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Numeric Derivatives Using TI-83, TI-92

Date: 10/17/2003 at 09:41:27
From: Cindy
Subject: numeric derivatives

What is the difference between a derivative and a numeric derivative?  

When I needed to graph the sin (x) function and its derivative, I 
plugged sin(x) in for the original function, then I differentiated and 
got cos(x) for its derivative.  However, when I checked it on my 
calculator using the nDeriv (numeric derivative) function, it came up
as sin(2x)/2x, and obviously graphed differently than cos(x).

I am aware that the correct derivative of sin(x) is cos(x), I just 
don't understand why the numeric derivative gave a different answer.

Date: 10/17/2003 at 12:54:23
From: Doctor Peterson
Subject: Re: numeric derivatives

Hi, Cindy.

You didn't say what kind of calculator you are using, and I think that 
may be the problem.

From my research, it appears that the TI-83 and others have a true  
numeric derivative function, which gives the derivative as a number 
for a specific value of x using a difference quotient for a very small 
difference.  You would enter

  nDeriv( sin(x), x, x )

and get the value of the derivative of sin(x) with respect to x at any 
specific value x, which it can graph for you by repeating this 
calculation for each x.  The second argument to the function is the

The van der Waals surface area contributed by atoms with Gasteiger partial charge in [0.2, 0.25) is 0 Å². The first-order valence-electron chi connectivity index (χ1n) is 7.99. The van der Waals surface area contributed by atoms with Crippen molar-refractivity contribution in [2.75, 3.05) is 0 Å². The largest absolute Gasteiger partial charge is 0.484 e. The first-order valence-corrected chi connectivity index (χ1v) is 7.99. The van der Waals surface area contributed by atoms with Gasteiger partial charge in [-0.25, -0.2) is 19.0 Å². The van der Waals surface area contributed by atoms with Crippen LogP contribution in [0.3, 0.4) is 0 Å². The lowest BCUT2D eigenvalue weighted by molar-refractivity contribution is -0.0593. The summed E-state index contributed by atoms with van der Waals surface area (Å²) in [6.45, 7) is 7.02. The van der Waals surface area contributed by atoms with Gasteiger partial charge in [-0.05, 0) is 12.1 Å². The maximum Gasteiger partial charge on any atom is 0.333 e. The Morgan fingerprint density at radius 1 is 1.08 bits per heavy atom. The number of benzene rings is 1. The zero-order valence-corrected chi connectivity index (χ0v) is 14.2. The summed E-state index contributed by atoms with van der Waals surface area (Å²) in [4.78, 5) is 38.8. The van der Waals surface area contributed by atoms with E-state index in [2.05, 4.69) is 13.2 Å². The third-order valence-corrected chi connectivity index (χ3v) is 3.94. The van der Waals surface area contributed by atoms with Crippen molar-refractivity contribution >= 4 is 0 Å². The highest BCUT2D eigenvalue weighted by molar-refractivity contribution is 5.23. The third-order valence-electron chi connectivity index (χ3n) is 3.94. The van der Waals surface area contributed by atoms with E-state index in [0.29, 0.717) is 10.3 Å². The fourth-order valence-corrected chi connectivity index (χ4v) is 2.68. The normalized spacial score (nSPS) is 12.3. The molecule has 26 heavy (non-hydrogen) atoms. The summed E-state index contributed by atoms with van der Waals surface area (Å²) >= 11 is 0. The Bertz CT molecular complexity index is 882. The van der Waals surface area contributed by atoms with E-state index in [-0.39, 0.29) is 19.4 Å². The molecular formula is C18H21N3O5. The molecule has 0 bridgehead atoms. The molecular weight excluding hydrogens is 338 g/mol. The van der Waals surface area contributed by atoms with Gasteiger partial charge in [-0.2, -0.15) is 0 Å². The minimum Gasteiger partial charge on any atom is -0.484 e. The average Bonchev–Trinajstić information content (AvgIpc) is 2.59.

variable with which to differentiate, while the third is the value at 
which to evaluate an approximate derivative.  This is done by taking 
an approximate limit

                              f(a+h) - f(a-h)
  nDeriv( f(x), x, a ) = lim  ---------------
                         h->0       2h

You got an expression instead, which suggests that you are using a 
TI-92 or equivalent.  That actually produces a difference quotient 
expression, rather than just a value, and has a slightly different 
syntax.  You probably entered the same thing you would enter on a 
TI-83 to graph the derivative,

  nDeriv( sin(x), x, x )

and got the expression


This is because

  nDeriv( f(x), x, h )

returns the expression

  f(x+h) - f(x-h)

which is the symmetrical difference quotient.  Since you unwittingly 
entered x for the difference h, this would become

  sin(x+x) - sin(x-x)   sin(2x) - sin(0)   sin(2x)
  ------------------- = ---------------- = -------
          2x                   2x            2x

This is not the derivative, but a specific difference quotient with a 
large value of h.  You need to make h small to get an approximation to 
the derivative.

Isn't it nice of TI to make two calculators with the same named 
function that does two entirely different things?

To do what you want on the TI-92, drop the third argument, so that it 
will default to h=0.001, and just graph the resulting function, which 
will be a good approximation to the derivative.

If you have any further questions, feel free to write back.

- Doctor Peterson, The Math Forum
Associated Topics:
High School Calculators, Computers
High School Calculus

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